Many local television news staffers dream of becoming rich and famous like network anchors. Even those who aren't "on-air talent" envision making an impact beyond their viewing area.
Changes in the industry have made it much harder to jump from local to network news. But there is another way to achieve notoriety and financial success in television news at the national level: syndication. It's still a long shot, but syndication continues to be a potential bonanza for those willing to spend the time, effort and money.
Syndication works in various ways. In news and information programming, syndicated material includes 60-second features for newscasts, 90-minute talk shows, and technological products, such as computerized weather maps and storm-tracking systems.
Syndicated material usually is sold exclusively to stations city by city and priced according to market size. Sometimes no money changes hands; instead, a station may give the syndicator an agreed-upon amount of airtime for its own commercials.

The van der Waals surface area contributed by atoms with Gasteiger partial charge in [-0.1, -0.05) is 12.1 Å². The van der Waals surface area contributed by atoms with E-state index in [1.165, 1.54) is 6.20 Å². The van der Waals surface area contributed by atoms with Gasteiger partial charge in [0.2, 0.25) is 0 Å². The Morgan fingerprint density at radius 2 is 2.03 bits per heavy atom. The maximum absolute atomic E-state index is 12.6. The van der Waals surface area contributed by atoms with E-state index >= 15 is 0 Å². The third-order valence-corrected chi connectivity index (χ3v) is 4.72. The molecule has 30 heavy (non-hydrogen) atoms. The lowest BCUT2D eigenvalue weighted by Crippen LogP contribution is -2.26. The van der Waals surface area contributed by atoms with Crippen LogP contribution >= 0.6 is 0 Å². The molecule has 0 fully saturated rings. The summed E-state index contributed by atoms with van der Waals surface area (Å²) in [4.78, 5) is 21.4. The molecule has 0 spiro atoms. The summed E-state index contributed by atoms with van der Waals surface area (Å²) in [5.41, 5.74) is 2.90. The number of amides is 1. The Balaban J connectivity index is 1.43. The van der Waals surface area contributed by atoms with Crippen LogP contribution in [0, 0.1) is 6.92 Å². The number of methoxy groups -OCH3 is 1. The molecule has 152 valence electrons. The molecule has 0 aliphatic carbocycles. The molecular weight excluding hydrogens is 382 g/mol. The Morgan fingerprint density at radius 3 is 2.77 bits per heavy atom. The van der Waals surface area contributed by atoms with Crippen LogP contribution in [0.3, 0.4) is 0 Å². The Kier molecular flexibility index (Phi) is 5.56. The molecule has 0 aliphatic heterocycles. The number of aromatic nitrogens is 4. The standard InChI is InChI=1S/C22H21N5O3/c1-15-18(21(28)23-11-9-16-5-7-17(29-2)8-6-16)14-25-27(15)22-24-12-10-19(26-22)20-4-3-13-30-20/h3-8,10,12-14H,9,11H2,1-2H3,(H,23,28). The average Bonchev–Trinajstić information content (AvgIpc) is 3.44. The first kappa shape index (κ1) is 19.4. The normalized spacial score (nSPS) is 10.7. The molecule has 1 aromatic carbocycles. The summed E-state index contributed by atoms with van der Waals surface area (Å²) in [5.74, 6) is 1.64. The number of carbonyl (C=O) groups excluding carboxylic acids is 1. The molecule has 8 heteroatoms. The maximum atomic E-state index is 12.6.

Syndicated products often originate from local stations. For example:
* Steve Crowley was an accountant in Providence, Rhode Island, when WJAR asked him 11 years ago to appear periodically on the local news to offer financial advice. Today, his thrice-weekly two-minute news inserts are syndicated through his Fort Lauderdale-based company to nearly 100 markets.
* Houston's KTRK is responsible for one of news syndication's most colorful folk heroes, Dr. "Red" Duke. Duke, who looks and talks like he just got back from a cattle drive, is a leading trauma specialist and a professor at the University of Texas Health Science Center. KTRK began running Duke's health reports in 1982; today some 60 other local stations air the feature.
* Perhaps the most successful locally bred syndicator is Phil Donahue. Twenty-five years ago Donahue was a frustrated radio and television newsman in Dayton, Ohio, when AVCO Broadcasting tapped him to host a 30-minute talk show at its local station. AVCO later sold Donahue's syndication and production rights to Multimedia, which is currently trying to duplicate Donahue's syndication success with Jerry Springer, a newscaster from its Cincinnati television station.
The potential for new syndicated talk shows, however, is limited. Even with cable as an alternative outlet, there are only so many shows that can withstand the increasingly fickle whims of the public.
There's a much bigger market for syndicated newscast inserts. …